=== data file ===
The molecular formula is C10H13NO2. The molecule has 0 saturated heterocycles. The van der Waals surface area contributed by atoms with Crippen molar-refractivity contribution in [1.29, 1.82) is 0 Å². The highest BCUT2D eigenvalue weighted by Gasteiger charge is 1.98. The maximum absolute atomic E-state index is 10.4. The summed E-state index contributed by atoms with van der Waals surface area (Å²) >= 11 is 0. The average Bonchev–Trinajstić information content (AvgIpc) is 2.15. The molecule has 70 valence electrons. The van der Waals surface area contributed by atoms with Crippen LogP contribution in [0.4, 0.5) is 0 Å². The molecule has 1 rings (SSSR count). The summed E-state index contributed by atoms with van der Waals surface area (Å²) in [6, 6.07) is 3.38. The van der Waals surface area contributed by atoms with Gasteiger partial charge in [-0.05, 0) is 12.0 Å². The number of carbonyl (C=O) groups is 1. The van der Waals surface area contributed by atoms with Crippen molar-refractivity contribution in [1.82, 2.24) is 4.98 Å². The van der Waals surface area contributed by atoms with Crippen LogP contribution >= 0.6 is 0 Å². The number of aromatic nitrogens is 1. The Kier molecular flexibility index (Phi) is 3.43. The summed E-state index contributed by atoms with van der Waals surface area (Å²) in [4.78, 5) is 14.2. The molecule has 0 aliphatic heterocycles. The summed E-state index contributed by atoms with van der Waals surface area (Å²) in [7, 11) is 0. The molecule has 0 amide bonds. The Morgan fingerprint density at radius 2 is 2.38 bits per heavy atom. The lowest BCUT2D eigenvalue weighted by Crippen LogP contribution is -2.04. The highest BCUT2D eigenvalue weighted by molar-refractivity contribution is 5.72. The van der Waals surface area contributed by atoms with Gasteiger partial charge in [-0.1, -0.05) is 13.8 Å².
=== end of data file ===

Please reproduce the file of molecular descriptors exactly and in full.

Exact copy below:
The molecular formula is C10H13NO2. The molecule has 0 saturated heterocycles. The van der Waals surface area contributed by atoms with Crippen molar-refractivity contribution in [1.29, 1.82) is 0 Å². The highest BCUT2D eigenvalue weighted by Gasteiger charge is 1.98. The maximum absolute atomic E-state index is 10.4. The summed E-state index contributed by atoms with van der Waals surface area (Å²) >= 11 is 0. The average Bonchev–Trinajstić information content (AvgIpc) is 2.15. The molecule has 70 valence electrons. The van der Waals surface area contributed by atoms with Crippen LogP contribution in [0.4, 0.5) is 0 Å². The molecule has 1 rings (SSSR count). The summed E-state index contributed by atoms with van der Waals surface area (Å²) in [6, 6.07) is 3.38. The van der Waals surface area contributed by atoms with Gasteiger partial charge in [-0.05, 0) is 12.0 Å². The number of carbonyl (C=O) groups is 1. The van der Waals surface area contributed by atoms with Crippen molar-refractivity contribution in [1.82, 2.24) is 4.98 Å². The van der Waals surface area contributed by atoms with Crippen LogP contribution >= 0.6 is 0 Å². The number of aromatic nitrogens is 1. The Kier molecular flexibility index (Phi) is 3.43. The summed E-state index contributed by atoms with van der Waals surface area (Å²) in [4.78, 5) is 14.2. The molecule has 0 aliphatic heterocycles. The summed E-state index contributed by atoms with van der Waals surface area (Å²) in [7, 11) is 0. The molecule has 0 amide bonds. The Morgan fingerprint density at radius 2 is 2.38 bits per heavy atom. The lowest BCUT2D eigenvalue weighted by Crippen LogP contribution is -2.04. The highest BCUT2D eigenvalue weighted by molar-refractivity contribution is 5.72. The van der Waals surface area contributed by atoms with Gasteiger partial charge in [-0.1, -0.05) is 13.8 Å².